The student news of St. Paul Academy and Summit School

The Rubicon

The student news of St. Paul Academy and Summit School

The Rubicon

The student news of St. Paul Academy and Summit School

The Rubicon

[STAFF EDITORIAL] To make diversity training meaningful, engage when it’s hard

77% agreement
Annika Kim
DIVERSE DIRECTIONS. Students are given a wide range of opportunities to engage in diversity-related programming at school. Now, to combat complaints that diversity training isn’t engaging enough, it’s time to apply what they’ve learned.

In recent years, the topic of diversity, equity, inclusion, and belonging (known as DEIB) has become divisive in educational institutions across the nation. Given this polarization, it is crucial that SPA continue to teach students how to engage across differences, including race, religion, and ability in order to reduce microaggressions and prejudices.

Diversity training aims to boost understanding of differences in students’ backgrounds and ideally equips students with skills to foster an inclusive environment. When done properly, it can transform perspectives and behavior, but in practice, students generally take a dislike to the countless numbers of assemblies followed by advisory discussions.

When students start feeling the strain of diversity training, they often take aim at a tool meant to encourage structured discussion: the Courageous Conversations compass.

While most of our explicit training and practices centers on the compass, the tool is widely regarded as ineffective, even used as a form of mockery against the school’s methods of diversity training at times. Student discomfort and complaints that the school’s DEIB practices are purely performative weaken the intended effectiveness of the compass.

Ironically, with a non-white student population of 39% in the upper school and a diverse demographic encompassing different racial, socioeconomic, and religious backgrounds, the limits of the compass lead many to stay silent in discussions about inclusiveness.

Ironically, with a non-white student population of 39% in the upper school and a diverse demographic encompassing different racial, socioeconomic, and religious backgrounds, the limits of the compass lead many to stay silent in discussions about inclusiveness. This dissatisfaction is an indicator that some change must occur for diversity training to be effective.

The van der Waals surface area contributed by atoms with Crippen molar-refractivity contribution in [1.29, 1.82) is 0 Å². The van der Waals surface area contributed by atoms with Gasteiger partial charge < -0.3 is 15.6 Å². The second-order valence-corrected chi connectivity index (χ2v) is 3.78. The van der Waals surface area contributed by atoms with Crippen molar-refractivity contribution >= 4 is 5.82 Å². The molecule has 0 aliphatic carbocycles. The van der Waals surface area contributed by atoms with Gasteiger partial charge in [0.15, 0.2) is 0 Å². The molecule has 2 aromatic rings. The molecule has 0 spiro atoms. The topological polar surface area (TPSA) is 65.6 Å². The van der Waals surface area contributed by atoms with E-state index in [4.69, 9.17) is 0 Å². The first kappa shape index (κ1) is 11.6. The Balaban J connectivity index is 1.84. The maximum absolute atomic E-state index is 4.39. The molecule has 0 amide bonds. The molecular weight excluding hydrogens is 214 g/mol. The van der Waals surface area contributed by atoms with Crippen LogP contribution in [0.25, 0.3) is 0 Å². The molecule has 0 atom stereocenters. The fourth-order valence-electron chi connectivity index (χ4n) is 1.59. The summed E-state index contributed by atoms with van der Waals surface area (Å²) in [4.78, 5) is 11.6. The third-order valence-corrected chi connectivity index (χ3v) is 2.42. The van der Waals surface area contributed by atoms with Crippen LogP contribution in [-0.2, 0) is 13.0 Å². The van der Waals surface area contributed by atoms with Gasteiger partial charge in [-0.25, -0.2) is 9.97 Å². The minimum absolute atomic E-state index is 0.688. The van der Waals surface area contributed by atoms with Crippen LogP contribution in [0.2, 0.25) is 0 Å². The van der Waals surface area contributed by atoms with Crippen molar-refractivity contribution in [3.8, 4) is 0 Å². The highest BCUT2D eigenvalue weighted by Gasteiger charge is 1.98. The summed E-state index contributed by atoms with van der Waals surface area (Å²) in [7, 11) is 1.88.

The power for the student body lies not in what is offered, however, but in what we do with it. Whether the programming meets one student needs while another feels underserved, we are lucky to be able to have conversations around diversity at all.

Recently, Republican lawmakers in a number of states including Texas, Utah, and Florida have begun banning DEIB as a whole, and more states have put limits on what can and cannot be said in diversity training, according to an interactive map published by NBC News in March.

This school year alone, administration has worked to create plenty of opportunities to participate in diversity training. In September, the upper school added a number of student-led affinity groups and clubs to connect across difference, and the history department replaced a textbook in the curriculum with a more expansive history site that elevates more female and BIPOC voices. In October, co-Director of the Race Institute for K-12 Educators Ali Michael kicked off the Multicultural Communities Series and Immigration Law speakers discussed the difficulty of the legal process of immigrating to the United States. In November and December, administration invited clinical psychologist and researcher Howard Stevenson to follow up on Michael’s discussion by examining racial trauma and healing, and GDS Summit attendees worked with administration on a revised gender harassment policy. The administration has clearly acknowledged student concerns and complaints and demonstrated dedication and commitment to diversity training through these efforts.